Enbridge keeps operating Line 5 after state deadline expires


STRAITS OF MACKINAC, Mich. (WJMN) — Exactly 180 days after Gov. Gretchen Whitmer told Enbridge it would have to shut down Line 5, a pipeline that runs under the Straits of Mackinac, the Canada-based energy company has no plans of doing so.

“Line 5 is operating safely, reliably and is in compliance with the law,” Enbridge said in a statement as the Wednesday deadline passed. “The State of Michigan has never presented any concrete evidence to suggest otherwise. The U.S. agency in charge of pipeline safety, the Pipeline and Hazardous Materials Safety Administration (PHMSA), has confirmed on multiple occasions that the pipelines are fit for service.”

It added that the dispute over whether the pipeline can keep running is still playing out in federal court. Right now, a federal court is deciding whether the case should be handled by a state court. Both sides have also been told to work with a mediator to try to work out it without judicial action. Enbridge said the next mediation session is scheduled for next week.

“…Enbridge will vigorously defend its right to continue to operate the pipeline,” the company’s statement continued.

Whitmer has cited environmental concerns in her opposition to the pipeline. Michigan believes that Line 5 is a violation of the Michigan Environmental Protection Act because an oil spill is possible.

A University of Michigan study found that “under the right weather conditions, a spill in the Straits could affect a significant amount of shoreline and open water area in either Lake Michigan or Lake Huron in a very short time.”

In the middle of the debate, there are people who say their lives depend on the health of the surrounding lakes — an Upper Peninsula tribe among them.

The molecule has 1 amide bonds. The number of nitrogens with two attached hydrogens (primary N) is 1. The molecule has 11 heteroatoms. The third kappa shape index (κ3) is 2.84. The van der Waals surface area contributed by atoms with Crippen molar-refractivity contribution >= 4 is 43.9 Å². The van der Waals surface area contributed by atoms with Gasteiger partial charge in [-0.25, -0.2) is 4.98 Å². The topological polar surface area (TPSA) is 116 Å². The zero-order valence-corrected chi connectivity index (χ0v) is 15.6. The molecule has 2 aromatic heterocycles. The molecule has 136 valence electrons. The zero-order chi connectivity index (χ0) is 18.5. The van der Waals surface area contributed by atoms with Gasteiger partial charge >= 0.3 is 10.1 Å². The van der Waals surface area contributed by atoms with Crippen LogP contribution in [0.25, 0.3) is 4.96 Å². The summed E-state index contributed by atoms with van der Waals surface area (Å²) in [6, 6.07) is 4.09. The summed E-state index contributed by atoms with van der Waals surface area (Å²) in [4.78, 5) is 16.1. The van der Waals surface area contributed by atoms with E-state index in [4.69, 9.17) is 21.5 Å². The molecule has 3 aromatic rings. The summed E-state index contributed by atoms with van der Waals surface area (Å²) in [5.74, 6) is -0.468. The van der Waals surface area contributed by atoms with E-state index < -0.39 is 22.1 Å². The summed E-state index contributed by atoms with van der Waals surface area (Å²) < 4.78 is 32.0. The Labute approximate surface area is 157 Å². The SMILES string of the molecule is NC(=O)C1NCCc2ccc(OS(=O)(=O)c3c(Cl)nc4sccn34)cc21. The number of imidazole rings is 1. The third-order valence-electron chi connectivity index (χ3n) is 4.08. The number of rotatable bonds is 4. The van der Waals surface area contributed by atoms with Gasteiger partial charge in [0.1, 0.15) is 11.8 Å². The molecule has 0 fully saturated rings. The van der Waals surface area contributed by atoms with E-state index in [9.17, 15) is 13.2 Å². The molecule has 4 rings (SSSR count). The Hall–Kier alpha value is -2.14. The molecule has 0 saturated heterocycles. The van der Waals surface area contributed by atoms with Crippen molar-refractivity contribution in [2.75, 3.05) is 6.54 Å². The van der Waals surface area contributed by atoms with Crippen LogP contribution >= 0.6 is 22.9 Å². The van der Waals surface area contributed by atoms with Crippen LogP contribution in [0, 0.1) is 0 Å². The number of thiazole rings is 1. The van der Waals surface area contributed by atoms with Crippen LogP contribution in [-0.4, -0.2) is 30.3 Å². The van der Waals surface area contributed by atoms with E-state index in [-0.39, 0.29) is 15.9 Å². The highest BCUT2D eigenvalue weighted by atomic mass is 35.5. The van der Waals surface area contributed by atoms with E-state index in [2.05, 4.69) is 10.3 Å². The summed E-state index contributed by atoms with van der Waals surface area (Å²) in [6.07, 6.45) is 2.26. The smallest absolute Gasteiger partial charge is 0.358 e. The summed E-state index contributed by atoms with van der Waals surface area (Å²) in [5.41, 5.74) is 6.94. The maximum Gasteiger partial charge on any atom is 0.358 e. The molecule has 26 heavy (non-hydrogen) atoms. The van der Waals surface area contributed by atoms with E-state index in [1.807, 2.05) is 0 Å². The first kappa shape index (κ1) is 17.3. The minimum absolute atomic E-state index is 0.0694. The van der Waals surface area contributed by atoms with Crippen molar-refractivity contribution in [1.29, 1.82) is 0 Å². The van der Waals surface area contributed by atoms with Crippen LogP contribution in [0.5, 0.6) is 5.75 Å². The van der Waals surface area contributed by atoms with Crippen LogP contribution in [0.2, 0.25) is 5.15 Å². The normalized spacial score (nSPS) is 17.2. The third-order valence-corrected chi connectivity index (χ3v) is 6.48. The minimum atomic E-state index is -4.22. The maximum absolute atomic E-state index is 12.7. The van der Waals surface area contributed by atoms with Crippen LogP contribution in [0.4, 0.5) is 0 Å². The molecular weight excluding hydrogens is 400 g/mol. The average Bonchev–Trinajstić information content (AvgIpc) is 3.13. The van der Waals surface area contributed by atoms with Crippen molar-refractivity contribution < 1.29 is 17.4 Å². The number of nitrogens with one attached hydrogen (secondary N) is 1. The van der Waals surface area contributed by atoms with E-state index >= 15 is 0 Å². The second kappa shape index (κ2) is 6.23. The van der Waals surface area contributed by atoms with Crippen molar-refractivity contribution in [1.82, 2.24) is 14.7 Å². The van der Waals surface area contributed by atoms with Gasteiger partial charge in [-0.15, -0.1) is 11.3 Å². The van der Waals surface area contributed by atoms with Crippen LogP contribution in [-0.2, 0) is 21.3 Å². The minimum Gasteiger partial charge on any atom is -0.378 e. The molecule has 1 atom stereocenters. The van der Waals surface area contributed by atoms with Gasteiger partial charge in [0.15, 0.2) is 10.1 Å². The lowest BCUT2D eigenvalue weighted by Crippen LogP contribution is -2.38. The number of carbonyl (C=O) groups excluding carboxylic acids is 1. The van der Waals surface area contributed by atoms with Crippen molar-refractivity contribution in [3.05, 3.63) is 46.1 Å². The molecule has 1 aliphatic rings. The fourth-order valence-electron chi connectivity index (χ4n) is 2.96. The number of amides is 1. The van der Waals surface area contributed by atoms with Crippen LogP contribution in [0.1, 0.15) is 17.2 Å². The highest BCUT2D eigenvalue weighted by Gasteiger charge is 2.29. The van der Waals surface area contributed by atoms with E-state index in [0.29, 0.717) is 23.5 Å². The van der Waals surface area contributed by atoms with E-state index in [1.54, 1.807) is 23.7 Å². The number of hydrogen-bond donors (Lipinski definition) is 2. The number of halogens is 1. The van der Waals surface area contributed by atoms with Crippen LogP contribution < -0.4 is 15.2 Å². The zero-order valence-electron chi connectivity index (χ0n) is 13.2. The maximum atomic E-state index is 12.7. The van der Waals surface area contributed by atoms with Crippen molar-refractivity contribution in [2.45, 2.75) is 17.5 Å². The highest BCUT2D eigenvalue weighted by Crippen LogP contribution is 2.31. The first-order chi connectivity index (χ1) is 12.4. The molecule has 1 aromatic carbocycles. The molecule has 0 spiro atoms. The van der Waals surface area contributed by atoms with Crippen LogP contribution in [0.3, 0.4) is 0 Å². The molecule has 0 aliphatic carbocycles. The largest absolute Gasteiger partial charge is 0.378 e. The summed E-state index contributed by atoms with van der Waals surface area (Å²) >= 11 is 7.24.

“Bay Mills Indian Community believes that this pipeline is dangerous, it’s obsolete, and it’s a piece of fossil fuel infrastructure that jeopardizes not only our natural resources but also our tribal treaty rights, our tribal sovereignty as well the health and safety of our tribal citizens,” Bay Mills Indian Community President Whitney Gravelle said.

The 1836 Treaty of Washington guaranteed the Bay Mills Indian Community the right to fish, hunt, and gather within the territory. Gravelle argued that if Line 5 were to damage the waters and land named in that treaty, it would directly affect the community.

“Not only are our treaty-protected resources at risk, but it’s also tied to the interconnectedness that we as tribal nations have with the land, with the water,” Gravelle said. “More than half of the Bay Mills Indian Community relies on the fishery for some part of their annual income and that is not only jeopardizing that economy, but it’s also jeopardizing our tribute community to be able to put food on the table and provide for their families.”

Whitmer says the state will go through the courts to resolve the matter. In the meantime, she has warned that the state may begin to seize Enbridge’s profits if it won’t shut down the line.

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